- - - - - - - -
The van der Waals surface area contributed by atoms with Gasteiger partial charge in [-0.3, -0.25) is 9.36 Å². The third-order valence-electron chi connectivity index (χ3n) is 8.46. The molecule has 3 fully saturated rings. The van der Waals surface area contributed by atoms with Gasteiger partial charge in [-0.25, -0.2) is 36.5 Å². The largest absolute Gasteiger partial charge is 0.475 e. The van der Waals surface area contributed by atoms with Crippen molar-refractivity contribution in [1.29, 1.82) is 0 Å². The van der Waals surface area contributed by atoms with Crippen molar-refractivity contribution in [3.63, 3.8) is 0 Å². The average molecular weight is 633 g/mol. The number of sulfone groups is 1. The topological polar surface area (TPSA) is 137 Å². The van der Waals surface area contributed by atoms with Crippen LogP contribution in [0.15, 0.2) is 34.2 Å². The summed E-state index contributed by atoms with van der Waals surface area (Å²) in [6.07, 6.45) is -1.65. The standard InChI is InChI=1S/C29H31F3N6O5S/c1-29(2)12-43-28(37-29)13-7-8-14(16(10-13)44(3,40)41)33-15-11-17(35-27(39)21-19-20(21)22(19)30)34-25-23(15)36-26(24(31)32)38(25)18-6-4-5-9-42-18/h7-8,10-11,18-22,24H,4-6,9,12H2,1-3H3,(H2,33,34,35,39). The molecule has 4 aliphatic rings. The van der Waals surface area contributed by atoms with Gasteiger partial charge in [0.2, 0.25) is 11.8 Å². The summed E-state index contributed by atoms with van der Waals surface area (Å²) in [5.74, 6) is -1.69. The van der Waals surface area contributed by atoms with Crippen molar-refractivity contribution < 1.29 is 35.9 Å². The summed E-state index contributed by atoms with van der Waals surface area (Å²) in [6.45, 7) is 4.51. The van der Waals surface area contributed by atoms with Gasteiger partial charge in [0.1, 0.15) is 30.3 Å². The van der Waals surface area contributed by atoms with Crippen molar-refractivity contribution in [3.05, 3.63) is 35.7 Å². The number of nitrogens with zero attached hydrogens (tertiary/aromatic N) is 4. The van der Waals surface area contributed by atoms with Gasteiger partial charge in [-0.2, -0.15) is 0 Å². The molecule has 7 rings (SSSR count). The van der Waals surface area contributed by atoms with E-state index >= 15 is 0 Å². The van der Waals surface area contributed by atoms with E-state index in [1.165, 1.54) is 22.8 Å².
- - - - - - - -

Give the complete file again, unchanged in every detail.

The van der Waals surface area contributed by atoms with Gasteiger partial charge in [-0.3, -0.25) is 9.36 Å². The third-order valence-electron chi connectivity index (χ3n) is 8.46. The molecule has 3 fully saturated rings. The van der Waals surface area contributed by atoms with Gasteiger partial charge in [-0.25, -0.2) is 36.5 Å². The largest absolute Gasteiger partial charge is 0.475 e. The van der Waals surface area contributed by atoms with Crippen molar-refractivity contribution in [1.29, 1.82) is 0 Å². The van der Waals surface area contributed by atoms with Crippen molar-refractivity contribution in [3.63, 3.8) is 0 Å². The average molecular weight is 633 g/mol. The number of sulfone groups is 1. The topological polar surface area (TPSA) is 137 Å². The van der Waals surface area contributed by atoms with Crippen LogP contribution in [0.15, 0.2) is 34.2 Å². The summed E-state index contributed by atoms with van der Waals surface area (Å²) in [6.07, 6.45) is -1.65. The standard InChI is InChI=1S/C29H31F3N6O5S/c1-29(2)12-43-28(37-29)13-7-8-14(16(10-13)44(3,40)41)33-15-11-17(35-27(39)21-19-20(21)22(19)30)34-25-23(15)36-26(24(31)32)38(25)18-6-4-5-9-42-18/h7-8,10-11,18-22,24H,4-6,9,12H2,1-3H3,(H2,33,34,35,39). The molecule has 4 aliphatic rings. The van der Waals surface area contributed by atoms with Gasteiger partial charge in [0.2, 0.25) is 11.8 Å². The summed E-state index contributed by atoms with van der Waals surface area (Å²) in [5.74, 6) is -1.69. The van der Waals surface area contributed by atoms with Crippen molar-refractivity contribution < 1.29 is 35.9 Å². The summed E-state index contributed by atoms with van der Waals surface area (Å²) in [6.45, 7) is 4.51. The van der Waals surface area contributed by atoms with Gasteiger partial charge in [0.1, 0.15) is 30.3 Å². The van der Waals surface area contributed by atoms with Crippen molar-refractivity contribution in [3.05, 3.63) is 35.7 Å². The number of nitrogens with zero attached hydrogens (tertiary/aromatic N) is 4. The van der Waals surface area contributed by atoms with Gasteiger partial charge in [-0.2, -0.15) is 0 Å². The molecule has 7 rings (SSSR count). The van der Waals surface area contributed by atoms with E-state index >= 15 is 0 Å². The van der Waals surface area contributed by atoms with E-state index in [1.165, 1.54) is 22.8 Å².